In the end, these social media sites want it both ways in that they enjoy the protection of being platforms (i.e. not responsible for content posted by its users) yet want us to believe they're morally bound to censoring what they (and they alone) deem as questionable material. And isn't it amazing that the corrective action only flows in one ideological direction? This is true Orwellian sh*t we're dealing with. 


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Wednesday, October 14, 2020

Unhinged

I'm guessing if House Speaker Marie Antoinette Nancy Pelosi had known she was going to get pressed on her politicization of the COVID-19 relief package, she likely would have declined to sit down with CNN anchor Wolf Blitzer.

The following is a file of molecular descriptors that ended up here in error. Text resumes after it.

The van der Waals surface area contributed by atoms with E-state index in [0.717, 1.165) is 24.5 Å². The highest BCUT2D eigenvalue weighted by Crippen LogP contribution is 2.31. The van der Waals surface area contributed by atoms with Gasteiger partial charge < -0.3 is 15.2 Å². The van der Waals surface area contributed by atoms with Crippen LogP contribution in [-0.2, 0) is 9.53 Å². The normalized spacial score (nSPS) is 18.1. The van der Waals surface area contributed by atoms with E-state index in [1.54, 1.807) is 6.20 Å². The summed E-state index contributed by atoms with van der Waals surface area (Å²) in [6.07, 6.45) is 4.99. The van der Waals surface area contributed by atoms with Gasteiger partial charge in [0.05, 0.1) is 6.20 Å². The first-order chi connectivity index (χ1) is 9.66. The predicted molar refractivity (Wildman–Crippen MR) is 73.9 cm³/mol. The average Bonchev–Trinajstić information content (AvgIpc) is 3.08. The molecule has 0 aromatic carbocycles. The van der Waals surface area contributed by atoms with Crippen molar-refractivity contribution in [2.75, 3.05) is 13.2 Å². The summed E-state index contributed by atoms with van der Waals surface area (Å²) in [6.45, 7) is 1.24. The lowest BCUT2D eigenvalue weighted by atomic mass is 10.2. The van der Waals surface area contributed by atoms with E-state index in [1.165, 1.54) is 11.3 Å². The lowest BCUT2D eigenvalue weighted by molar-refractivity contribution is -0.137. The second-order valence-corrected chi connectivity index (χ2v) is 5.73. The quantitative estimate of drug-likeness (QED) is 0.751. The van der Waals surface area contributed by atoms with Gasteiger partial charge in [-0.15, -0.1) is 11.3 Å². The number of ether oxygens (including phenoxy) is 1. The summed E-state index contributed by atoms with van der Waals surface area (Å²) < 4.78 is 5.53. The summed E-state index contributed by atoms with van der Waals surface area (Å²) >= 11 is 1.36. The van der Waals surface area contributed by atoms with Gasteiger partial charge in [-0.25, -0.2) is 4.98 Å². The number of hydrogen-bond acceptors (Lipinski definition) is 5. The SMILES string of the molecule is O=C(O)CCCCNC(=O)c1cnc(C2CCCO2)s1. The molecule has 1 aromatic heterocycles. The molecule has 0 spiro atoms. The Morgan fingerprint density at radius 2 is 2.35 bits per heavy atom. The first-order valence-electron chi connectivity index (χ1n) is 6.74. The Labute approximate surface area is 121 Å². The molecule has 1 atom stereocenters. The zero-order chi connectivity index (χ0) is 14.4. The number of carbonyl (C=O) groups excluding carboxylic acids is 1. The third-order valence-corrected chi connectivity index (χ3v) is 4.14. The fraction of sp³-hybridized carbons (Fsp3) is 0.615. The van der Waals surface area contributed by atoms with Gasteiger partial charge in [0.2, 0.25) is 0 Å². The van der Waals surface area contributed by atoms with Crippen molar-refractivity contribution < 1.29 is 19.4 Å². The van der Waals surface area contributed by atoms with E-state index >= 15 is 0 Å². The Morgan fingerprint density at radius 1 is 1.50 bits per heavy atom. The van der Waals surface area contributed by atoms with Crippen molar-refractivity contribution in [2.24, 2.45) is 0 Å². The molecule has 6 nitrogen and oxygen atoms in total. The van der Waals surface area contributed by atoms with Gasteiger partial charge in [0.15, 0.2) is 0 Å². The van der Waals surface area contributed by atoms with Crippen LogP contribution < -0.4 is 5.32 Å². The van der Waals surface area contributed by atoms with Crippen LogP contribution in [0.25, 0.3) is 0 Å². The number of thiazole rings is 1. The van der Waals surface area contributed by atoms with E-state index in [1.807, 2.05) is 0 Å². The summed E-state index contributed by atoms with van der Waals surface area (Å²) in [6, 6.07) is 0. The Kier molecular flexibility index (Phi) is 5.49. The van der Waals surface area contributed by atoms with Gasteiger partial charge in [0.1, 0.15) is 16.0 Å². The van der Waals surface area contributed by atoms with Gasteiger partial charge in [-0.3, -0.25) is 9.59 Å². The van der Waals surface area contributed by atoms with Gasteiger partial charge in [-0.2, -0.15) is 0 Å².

You know she lost her sh*t when she referred to CNN as apologists for Republicans. 




This veritable meltdown by Speaker Pelosi is the natural consequence when one is used to softball interviews where $13 pints of ice cream and fancy refrigerators are the main topics discussed. 

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Tuesday, October 13, 2020

Quick Hits: Volume CCXXXIII

- Barring unforeseen circumstances (like a slew of GOP U.S. Senators contracting COVID-19 😞), Judge Amy Coney Barrett will be confirmed as the next U.S. Supreme Court Justice within a couple of weeks. The Democrats know this, which is why their opening statements on Monday focused less on Judge Barrett and more on anti-Trump chanting points.